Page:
As a preliminary matter, let’s push to the side any questions regarding the content of the Farm Bill itself. In reality, Republicans who voted against it had plenty of grounds to do so. Like pretty much every Farm Bill dating back to the 1930s, this bill does nothing to address the absurd system of farm subsidies that ends up paying farmers to not grow crops. Add to this the fact that the bill, like its predecessors, contained a virtual wish list of goodies for the big corporate farmers that hire the lobbyists who walk the halls of the Congress. On the Democratic side, it does appear that House Democrats have a legitimate beef regarding the Food Stamp Amendment both on substance and because it appeared to violate the terms of the deal that the leadership of the two sides had worked out on the bill before it was brought to the floor. What’s important about the Farm Bill vote, though, isn’t the substance of the bill but what it shows us about the current culture in the House GOP Caucus.
The majority in the House has immense power over how and when pieces of legislation can be brought to the floor. Thanks to their party’s majority on the Rules Committee, they can set not just the terms of the debate on the floor, but also how long that debate will last, how many people on each side will be able to speak, and what if any amendments the opposition will be able to introduce for debate and vote prior to the vote on the final passage of the bill. The rules that govern the House also give leadership the power to pull the bill at almost any time prior to the actual start of voting and to keep voting on the floor open as long as they might deem it necessary to cajole recalcitrant members of the party caucus to vote the way the leadership would like. Because of this, when a bill supported by the majority party come to the floor it’s generally assumed that they are going to pass or that, if it looks like it won’t, that the leadership will pull the bill from the floor in order to give them more time to like up the 218 votes generally needed to pass legislation in the House. For that raason it’s generally quite rare for a bill supported by the majority party to fail like the Farm Bill did.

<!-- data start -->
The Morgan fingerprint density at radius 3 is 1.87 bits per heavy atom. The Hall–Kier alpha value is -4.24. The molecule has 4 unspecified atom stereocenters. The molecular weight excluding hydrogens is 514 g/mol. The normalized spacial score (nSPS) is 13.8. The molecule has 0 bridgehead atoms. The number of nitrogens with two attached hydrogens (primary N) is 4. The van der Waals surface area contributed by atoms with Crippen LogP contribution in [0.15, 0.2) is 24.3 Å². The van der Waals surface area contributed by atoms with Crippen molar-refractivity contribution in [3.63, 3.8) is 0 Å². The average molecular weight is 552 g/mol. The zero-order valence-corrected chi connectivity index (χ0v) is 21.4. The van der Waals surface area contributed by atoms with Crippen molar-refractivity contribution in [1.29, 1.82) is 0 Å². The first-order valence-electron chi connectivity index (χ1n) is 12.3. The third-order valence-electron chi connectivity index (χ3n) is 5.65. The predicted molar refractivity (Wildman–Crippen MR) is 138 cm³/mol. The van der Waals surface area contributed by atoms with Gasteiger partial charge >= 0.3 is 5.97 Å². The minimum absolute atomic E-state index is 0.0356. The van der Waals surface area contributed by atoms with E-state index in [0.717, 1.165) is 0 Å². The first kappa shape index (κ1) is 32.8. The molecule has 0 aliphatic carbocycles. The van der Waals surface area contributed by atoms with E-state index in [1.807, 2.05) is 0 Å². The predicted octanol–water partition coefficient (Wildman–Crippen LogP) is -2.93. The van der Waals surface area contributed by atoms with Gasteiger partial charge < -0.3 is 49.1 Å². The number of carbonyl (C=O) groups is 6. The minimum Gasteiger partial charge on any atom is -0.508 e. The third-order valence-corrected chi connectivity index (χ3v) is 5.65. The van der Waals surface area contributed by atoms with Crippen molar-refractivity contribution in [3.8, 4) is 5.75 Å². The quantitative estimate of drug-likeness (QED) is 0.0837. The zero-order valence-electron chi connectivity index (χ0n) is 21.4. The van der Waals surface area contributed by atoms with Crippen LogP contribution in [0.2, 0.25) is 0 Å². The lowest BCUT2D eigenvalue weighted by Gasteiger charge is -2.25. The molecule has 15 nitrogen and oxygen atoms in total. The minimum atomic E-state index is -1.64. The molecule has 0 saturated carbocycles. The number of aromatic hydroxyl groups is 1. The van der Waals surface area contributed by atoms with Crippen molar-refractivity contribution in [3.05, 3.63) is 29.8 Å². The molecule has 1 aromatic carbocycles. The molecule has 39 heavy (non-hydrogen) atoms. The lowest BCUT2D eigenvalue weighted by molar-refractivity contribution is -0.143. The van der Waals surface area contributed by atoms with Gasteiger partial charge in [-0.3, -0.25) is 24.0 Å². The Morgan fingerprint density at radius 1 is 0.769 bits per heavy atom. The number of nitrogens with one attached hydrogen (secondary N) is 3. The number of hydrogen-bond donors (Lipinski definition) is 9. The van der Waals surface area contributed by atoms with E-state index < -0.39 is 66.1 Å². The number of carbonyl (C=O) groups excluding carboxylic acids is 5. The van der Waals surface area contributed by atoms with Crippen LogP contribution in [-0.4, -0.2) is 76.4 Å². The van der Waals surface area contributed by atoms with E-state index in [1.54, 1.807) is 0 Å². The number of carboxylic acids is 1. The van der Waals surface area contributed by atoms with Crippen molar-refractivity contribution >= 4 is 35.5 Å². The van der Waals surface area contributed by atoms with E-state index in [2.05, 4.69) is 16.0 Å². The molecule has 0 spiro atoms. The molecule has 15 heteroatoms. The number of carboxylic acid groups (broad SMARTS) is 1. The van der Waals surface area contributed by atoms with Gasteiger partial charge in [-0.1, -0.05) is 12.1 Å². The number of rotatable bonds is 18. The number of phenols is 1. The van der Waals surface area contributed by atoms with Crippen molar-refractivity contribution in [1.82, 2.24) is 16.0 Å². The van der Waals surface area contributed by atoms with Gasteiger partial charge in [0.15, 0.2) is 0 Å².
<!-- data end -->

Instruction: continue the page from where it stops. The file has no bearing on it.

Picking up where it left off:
This morning on Morning Joe, former Congressman Joe Scarborough lambasted Speaker Boehner and the rest of the House GOP leadership for bringing the Farm Bill to the floor without being sure they had enough votes within their own caucus to pass the bill. For the most part, he was correct in this judgment. Whatever deal that the House GOP leaders may have had with Democratic leaders should have been secondary in their calculation of the votes needed to pass the bill. Given that they fell 40 votes short of a majority on the Republican side seems to indicate either really bad bill management, some duplicity on the part of members who said they’d support the bill before the vote but then changed their minds, or its a sign that the leadership has no control over their own caucus, something you almost never saw in other recent Speakers ranging from Tip O’Neill all the way up to Nancy Pelosi. Yes, there were occasions where the majority party would lose a vote on the floor but they typically came on controversial bills of some sort or another, not on something that’s deemed as commonplace as a Farm Bill, which typically passes the House with wide majorities.